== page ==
Kim Chi, Isaac, Vu T. Le Thi
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… entrancing and intelligent …
This (2018) film quite literally looks beautiful from the first frame, and stays that way, whether the camera be focussed on hyper-colourful theatrical costumes or street life. The title – which translates as “two men” – incidentally refers to a Vietnamese percussion instrument, used in modern folk opera, whose rhythms are said to show a moral path for the musician.
The main protagonist Mr. Dung (Lien Binh Phat), a ruthless debt collector for loan sharks who is known as Dung the Thunderbolt, presumably because of his tendency to resort quickly to violence against those who don’t pay up. Phat has a smouldering presence, and his character has a cynical and sardonic attitude to life – devoid, it would appear, of both illusions and happiness.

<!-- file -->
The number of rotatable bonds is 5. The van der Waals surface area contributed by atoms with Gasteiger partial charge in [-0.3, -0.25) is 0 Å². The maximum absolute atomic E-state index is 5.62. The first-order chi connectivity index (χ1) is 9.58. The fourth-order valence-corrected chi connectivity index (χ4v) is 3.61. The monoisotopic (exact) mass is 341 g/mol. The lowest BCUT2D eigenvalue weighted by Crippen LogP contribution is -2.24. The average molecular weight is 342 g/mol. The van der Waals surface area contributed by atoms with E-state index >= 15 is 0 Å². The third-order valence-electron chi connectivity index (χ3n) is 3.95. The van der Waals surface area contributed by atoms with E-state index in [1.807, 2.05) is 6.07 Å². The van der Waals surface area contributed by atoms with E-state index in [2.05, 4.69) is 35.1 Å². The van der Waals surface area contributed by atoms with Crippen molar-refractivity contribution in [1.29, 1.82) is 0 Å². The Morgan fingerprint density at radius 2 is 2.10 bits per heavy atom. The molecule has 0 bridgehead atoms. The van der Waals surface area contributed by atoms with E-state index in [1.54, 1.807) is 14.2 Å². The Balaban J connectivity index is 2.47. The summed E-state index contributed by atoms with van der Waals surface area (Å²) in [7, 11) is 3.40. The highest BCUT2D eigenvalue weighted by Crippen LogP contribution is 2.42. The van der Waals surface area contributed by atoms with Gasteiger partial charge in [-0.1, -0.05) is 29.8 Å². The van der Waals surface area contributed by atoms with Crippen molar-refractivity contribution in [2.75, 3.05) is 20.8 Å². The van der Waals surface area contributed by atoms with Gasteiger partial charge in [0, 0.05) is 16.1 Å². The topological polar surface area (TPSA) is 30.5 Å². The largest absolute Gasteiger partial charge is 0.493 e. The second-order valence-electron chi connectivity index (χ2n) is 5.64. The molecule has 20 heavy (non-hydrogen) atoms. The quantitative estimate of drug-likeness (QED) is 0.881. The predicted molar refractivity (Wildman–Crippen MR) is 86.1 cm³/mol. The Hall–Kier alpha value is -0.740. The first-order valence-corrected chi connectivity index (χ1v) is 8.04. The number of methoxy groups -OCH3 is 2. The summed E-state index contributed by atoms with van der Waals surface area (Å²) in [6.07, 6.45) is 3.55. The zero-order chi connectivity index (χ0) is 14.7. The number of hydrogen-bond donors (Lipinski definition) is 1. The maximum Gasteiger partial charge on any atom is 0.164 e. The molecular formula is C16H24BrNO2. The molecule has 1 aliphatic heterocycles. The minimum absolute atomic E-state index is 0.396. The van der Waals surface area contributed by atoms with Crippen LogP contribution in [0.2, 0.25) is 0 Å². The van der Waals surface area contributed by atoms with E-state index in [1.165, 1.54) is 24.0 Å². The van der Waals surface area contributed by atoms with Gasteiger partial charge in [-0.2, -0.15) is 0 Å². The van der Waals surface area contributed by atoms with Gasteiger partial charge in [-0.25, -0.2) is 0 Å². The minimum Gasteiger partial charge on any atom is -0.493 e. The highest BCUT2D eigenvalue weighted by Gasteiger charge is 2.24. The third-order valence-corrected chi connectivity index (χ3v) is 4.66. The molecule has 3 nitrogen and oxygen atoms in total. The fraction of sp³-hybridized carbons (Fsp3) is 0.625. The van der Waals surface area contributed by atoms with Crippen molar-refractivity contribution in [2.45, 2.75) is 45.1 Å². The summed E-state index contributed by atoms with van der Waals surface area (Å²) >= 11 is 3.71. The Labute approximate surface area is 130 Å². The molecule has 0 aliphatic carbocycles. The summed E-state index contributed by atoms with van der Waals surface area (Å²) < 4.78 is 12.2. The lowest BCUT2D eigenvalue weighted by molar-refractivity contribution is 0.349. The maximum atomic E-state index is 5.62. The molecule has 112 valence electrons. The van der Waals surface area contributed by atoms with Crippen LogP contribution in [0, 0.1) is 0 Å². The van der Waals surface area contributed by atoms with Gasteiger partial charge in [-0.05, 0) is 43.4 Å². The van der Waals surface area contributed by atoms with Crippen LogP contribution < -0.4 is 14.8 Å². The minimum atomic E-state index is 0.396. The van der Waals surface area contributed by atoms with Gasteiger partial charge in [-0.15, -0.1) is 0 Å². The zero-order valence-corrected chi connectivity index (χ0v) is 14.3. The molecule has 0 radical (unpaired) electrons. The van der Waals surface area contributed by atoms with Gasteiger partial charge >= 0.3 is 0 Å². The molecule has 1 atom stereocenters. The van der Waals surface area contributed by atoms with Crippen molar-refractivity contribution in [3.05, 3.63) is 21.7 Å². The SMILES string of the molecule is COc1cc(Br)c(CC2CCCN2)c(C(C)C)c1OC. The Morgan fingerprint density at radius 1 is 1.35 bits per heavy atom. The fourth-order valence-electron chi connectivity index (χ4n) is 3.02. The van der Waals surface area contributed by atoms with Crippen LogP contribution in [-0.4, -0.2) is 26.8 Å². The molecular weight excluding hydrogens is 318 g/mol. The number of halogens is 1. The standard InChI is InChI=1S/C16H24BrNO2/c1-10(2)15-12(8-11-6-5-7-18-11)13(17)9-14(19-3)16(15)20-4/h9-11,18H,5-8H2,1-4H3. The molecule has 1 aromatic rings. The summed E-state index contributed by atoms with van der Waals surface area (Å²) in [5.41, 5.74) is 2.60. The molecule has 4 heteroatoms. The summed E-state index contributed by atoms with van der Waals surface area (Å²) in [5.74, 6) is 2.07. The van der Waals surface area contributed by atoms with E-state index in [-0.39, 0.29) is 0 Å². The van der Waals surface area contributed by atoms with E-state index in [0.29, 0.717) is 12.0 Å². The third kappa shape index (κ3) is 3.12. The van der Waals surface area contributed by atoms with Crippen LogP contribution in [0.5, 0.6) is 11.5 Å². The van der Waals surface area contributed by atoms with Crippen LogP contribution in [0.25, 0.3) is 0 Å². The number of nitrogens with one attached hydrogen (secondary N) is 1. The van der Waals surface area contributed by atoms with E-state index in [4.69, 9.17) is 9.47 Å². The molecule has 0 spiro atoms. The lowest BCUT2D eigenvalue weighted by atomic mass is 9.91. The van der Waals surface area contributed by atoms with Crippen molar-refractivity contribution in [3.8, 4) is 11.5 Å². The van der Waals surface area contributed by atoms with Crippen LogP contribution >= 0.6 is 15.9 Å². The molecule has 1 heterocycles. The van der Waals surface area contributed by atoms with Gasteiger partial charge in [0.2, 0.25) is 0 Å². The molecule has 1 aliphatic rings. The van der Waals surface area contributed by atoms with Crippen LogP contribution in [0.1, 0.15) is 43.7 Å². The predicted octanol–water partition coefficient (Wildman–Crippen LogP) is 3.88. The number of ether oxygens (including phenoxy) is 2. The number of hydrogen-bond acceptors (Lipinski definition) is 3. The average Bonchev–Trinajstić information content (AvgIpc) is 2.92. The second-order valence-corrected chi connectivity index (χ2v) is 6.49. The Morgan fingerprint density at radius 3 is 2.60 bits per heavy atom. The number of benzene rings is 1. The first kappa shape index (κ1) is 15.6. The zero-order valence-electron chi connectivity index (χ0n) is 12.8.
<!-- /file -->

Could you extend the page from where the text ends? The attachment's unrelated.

But as we see in the effective and sparingly used flashbacks, it wasn’t always like that. Dung’s parents were musicians, and as a child he adored and rejoiced in traditional Vietnamese opera. Memories come flooding back when he has to collect from Linh Phung (Isaac), an actor and singer in one such production. The opera’s melodramatic excesses form a neat counterpoint to Dung’s still-waters-run-deep persona. Dung and Phung circle each other like rather benign sharks, playing video games, chatting with a mixture of mockery and curiosity, looking at the night sky, discussing a children’s book… If that’s starting to sound a tad sentimental, it simply isn’t; the dialogue and the acting make sure of that.
The homoerotic element in Song Lang is strictly sub-textual, but there’s no mistaking it. This is an entrancing and intelligent movie, with a cracker of an ending that you’re not likely to predict. Highly recommended.